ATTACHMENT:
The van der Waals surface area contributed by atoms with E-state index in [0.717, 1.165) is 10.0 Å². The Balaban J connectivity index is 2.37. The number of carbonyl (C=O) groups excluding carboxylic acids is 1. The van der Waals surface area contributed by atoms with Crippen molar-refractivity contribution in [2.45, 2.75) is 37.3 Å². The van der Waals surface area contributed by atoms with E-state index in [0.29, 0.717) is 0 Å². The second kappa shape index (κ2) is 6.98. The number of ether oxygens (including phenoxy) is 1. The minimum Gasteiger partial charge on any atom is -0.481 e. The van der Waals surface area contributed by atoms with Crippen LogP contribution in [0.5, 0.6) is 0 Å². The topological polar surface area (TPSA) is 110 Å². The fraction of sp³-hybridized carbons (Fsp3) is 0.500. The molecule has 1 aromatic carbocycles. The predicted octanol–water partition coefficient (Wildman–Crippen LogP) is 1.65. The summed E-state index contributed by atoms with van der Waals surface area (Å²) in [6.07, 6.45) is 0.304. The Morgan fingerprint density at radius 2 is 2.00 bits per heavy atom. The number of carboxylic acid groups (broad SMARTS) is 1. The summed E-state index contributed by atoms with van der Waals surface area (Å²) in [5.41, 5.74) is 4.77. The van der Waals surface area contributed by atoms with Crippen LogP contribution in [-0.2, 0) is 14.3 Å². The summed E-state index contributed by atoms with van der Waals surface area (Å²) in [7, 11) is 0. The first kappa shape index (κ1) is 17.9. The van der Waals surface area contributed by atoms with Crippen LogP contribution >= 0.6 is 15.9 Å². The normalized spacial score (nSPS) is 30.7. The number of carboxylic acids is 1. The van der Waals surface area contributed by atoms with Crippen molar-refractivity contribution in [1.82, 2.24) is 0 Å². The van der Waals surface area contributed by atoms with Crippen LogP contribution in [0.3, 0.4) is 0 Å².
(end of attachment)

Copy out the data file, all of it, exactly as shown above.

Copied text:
The van der Waals surface area contributed by atoms with E-state index in [0.717, 1.165) is 10.0 Å². The Balaban J connectivity index is 2.37. The number of carbonyl (C=O) groups excluding carboxylic acids is 1. The van der Waals surface area contributed by atoms with Crippen molar-refractivity contribution in [2.45, 2.75) is 37.3 Å². The van der Waals surface area contributed by atoms with E-state index in [0.29, 0.717) is 0 Å². The second kappa shape index (κ2) is 6.98. The number of ether oxygens (including phenoxy) is 1. The minimum Gasteiger partial charge on any atom is -0.481 e. The van der Waals surface area contributed by atoms with Crippen LogP contribution in [0.5, 0.6) is 0 Å². The topological polar surface area (TPSA) is 110 Å². The fraction of sp³-hybridized carbons (Fsp3) is 0.500. The molecule has 1 aromatic carbocycles. The predicted octanol–water partition coefficient (Wildman–Crippen LogP) is 1.65. The summed E-state index contributed by atoms with van der Waals surface area (Å²) in [6.07, 6.45) is 0.304. The Morgan fingerprint density at radius 2 is 2.00 bits per heavy atom. The number of carboxylic acid groups (broad SMARTS) is 1. The summed E-state index contributed by atoms with van der Waals surface area (Å²) in [5.41, 5.74) is 4.77. The van der Waals surface area contributed by atoms with Crippen LogP contribution in [-0.2, 0) is 14.3 Å². The summed E-state index contributed by atoms with van der Waals surface area (Å²) in [7, 11) is 0. The first kappa shape index (κ1) is 17.9. The van der Waals surface area contributed by atoms with Crippen LogP contribution >= 0.6 is 15.9 Å². The normalized spacial score (nSPS) is 30.7. The number of carboxylic acids is 1. The van der Waals surface area contributed by atoms with Crippen molar-refractivity contribution in [1.82, 2.24) is 0 Å². The van der Waals surface area contributed by atoms with Crippen LogP contribution in [0.3, 0.4) is 0 Å².